Month: January 2015

I’ve Run Out of Cunning Conversation Changers

Do you ever ignore what you know is coming next?  Just sort of pretend that the inevitable can be avoided?  Put it out of your mind?  Smile politely whenever someone mentions it and then cunningly change the subject?

Or is that just my thing?

I’ve been ignoring my youngest daughter for quite awhile now.  Not ignoring her completely, of course.  Just ignoring her affection for her after-school activity.  Ignoring her desire to continuously stand on her head and her passion for tumbling across the floor.  Ignoring her love of gymnastics.

Today I ran out of cunning conversation changers.

Today I reluctantly gave in to my daughter’s pleas for time alone with her coach;  time to begin perfecting her skills. Time to usher in the inevitable change that I’ve been trying to avoid.  Today I opened the floodgates that will undoubtedly transform this after-school activity into a big ol’ time suck.  Ooops.  I meant to say, transform this after-school activity into a healthy and disciplined approach to a sport that she loves. 

Ugh.

I do wish that I had come up with a couple more cunning conversation changers, but I must admit that I was unexpectedly delighted by the sight of my daughter this afternoon.  She was glowing – exuding pure happiness while working hard to get every move just right.  Don’t tell her, but it did make me just a tiny bit happy.

 

I Could Be Your Mother. Yep, That’s Right.

Earlier today I was sitting in a meeting with a woman named Susan.  Susan and I are around the same age.  Her children are a bit older than mine, but we are certainly generationally equivalent.  She was disappointed to learn that her counterpart, who she had been looking forward to meeting, cancelled out on the meeting at the last minute.

“Do you think I’ll ever get to meet her?” she asked.

“I hope so,” I started.  “She’s young and possibly a bit overcommitted.”

“How young?”  Susan asked.

“In her early twenties.”

“Oh!” Susan swung her head back dramatically.  “She’s not a woman.  She’s a girl!”

I laughed at her response.  It seemed a bit of an overreaction.  “She’s got great perspective,” I assured her.

“I could be her mother!”  Susan couldn’t seem to get beyond her age.

Again, I laughed believing she was overreacting just a tiny bit.  But she continued on.  “Really,” she was adamant now.  “I could literally be her mother….”  She rambled on for quite a bit but, with that last comment, I had already escaped to my own head and thoughts.  I was counting backwards, wondering if she could possibly be right.  Could Susan be her mother?  And, if so, did that mean that I could be her mother?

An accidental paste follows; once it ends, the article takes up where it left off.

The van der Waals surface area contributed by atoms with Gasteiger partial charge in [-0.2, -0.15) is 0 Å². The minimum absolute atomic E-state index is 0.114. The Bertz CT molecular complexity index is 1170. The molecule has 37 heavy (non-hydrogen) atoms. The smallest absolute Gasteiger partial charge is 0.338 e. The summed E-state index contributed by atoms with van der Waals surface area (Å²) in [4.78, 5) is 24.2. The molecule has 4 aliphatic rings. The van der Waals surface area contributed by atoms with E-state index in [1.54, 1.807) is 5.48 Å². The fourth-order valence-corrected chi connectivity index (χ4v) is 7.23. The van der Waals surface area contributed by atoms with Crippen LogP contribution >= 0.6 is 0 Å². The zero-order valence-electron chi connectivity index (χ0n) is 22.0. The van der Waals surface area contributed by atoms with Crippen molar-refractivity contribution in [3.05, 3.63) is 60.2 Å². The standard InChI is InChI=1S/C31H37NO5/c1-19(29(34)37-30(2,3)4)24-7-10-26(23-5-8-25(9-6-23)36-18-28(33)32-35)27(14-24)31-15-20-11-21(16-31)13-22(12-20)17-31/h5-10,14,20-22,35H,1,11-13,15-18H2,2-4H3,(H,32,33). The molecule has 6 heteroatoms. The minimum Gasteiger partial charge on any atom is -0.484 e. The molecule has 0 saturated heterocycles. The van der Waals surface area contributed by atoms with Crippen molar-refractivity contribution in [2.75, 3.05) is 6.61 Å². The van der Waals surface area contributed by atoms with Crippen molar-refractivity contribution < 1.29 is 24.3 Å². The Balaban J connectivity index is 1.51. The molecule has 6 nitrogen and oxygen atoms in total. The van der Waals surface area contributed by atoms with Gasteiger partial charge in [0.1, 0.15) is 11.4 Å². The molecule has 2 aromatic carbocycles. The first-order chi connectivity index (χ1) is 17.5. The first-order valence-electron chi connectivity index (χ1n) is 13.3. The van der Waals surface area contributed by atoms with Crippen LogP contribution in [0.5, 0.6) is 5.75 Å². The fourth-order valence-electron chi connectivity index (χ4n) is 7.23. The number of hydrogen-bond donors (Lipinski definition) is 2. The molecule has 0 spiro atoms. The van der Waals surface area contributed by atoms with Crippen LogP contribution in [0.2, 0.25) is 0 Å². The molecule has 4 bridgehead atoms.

Oh dear.

I returned home with the realization that I was somehow old enough to be the mother of a 20 year old.  A 20 year old.  The thought lingered, taking up too much space in my brain.  Looking to drown my new-found sorrows, I turned my attention to (what else?) Facebook.  Something silly, ridiculous or hilarious had to be posted there.  Surely that would help to distract me from this stunning discovery.

That’s when I saw it.  A post from a childhood friend.  A childhood friend that I started kindergarten with and eventually graduated high school with.  I couldn’t believe what I was reading.  I rubbed my eyes and read it again.  ‘Happy 20th birthday to my son,’ it read.

Ouch.

I pouted for a bit after that, but then I remembered a conversation I had with my husband just the other night.  He watched me curl up under a blanket with my fleece pajamas and he laughed.  “You’re just happy to be getting old, aren’t you?”

I didn’t hesitate when shaking my head yes.  I do like getting older. I do like feeling comfortable and cozy in my own world – my own life.  I don’t want to be 20 again.

Oh good God, I definitely don’t want to be 20 again. 

As it turns out, I’m pretty happy being mature enough to be the mother of a 20 year old.  That must mean I’m entering the wise years.  Yep, that’s right.  The wise years.

**Happy, satisfied grin**

School Closings and Such: Now I Know

WordPress, the wonderful host of my daily blog, does more than provide me with a space to write and save my thoughts.  They crunch the numbers and tally the statistics.  They track the number of people who visit my site, how those people found me and even what country those people live in.  It’s kinda cool and yet, on some level, it’s also kinda creepy.

A bit George Orwell-ish if you ask me.

Disturbing similarities to 1984 aside, I was delighted to receive my ‘Year in Review’ from the geniuses behind WordPress earlier this month.  The simple report served as a statistical look back at my first year as a blogger and, as I began to read through it, I found myself sitting squarely in the land of mixed emotions.

The narcissist in me was delighted by the fact that there were nearly 10,000 visitors to my site in 2014.  Ten thousand.  Wait, wait, wait.  Let me say that again.  TEN THOUSAND.  For a first-time blogger with a passion and a crazy idea to write an essay every day for 365 days, this was big news.  I smiled and gave myself a pat on the back……. and then I read on.

The most popular post – the one that traveled the farthest and the one that was viewed by the largest number of people – was titled School Closings and Such.

The narcissist in me gave way to my inner optimist.  How wonderful, I thought to myself.  So many people cared so much about our tiny, little school; so many people were heartbroken by the mere thought of our sweet community being divided.  So many people needed to read and share and relate to the sentiment that I was desperately trying to write about.  How wonderful.

Right?

That was when my inner pessimist reared her ugly head.  I began questioning the motives behind the popularity of this post.  I wondered if caring really had anything to do with the number of times the post was read and shared.  I wondered who was reading it and why they were so interested.  I wondered if their intentions were good and I wondered what dirt that might be looking for.

I don’t care to visit this dark side too often.

Truth is, I don’t know why people chose to read and share that particular post.  Whatever their reasons, I’m glad that they stopped by.  I’m glad that I was able to share what was happening and how I was feeling at that very moment in time.  And I’m glad that I have the opportunity to look back on it now with some perspective because now I know.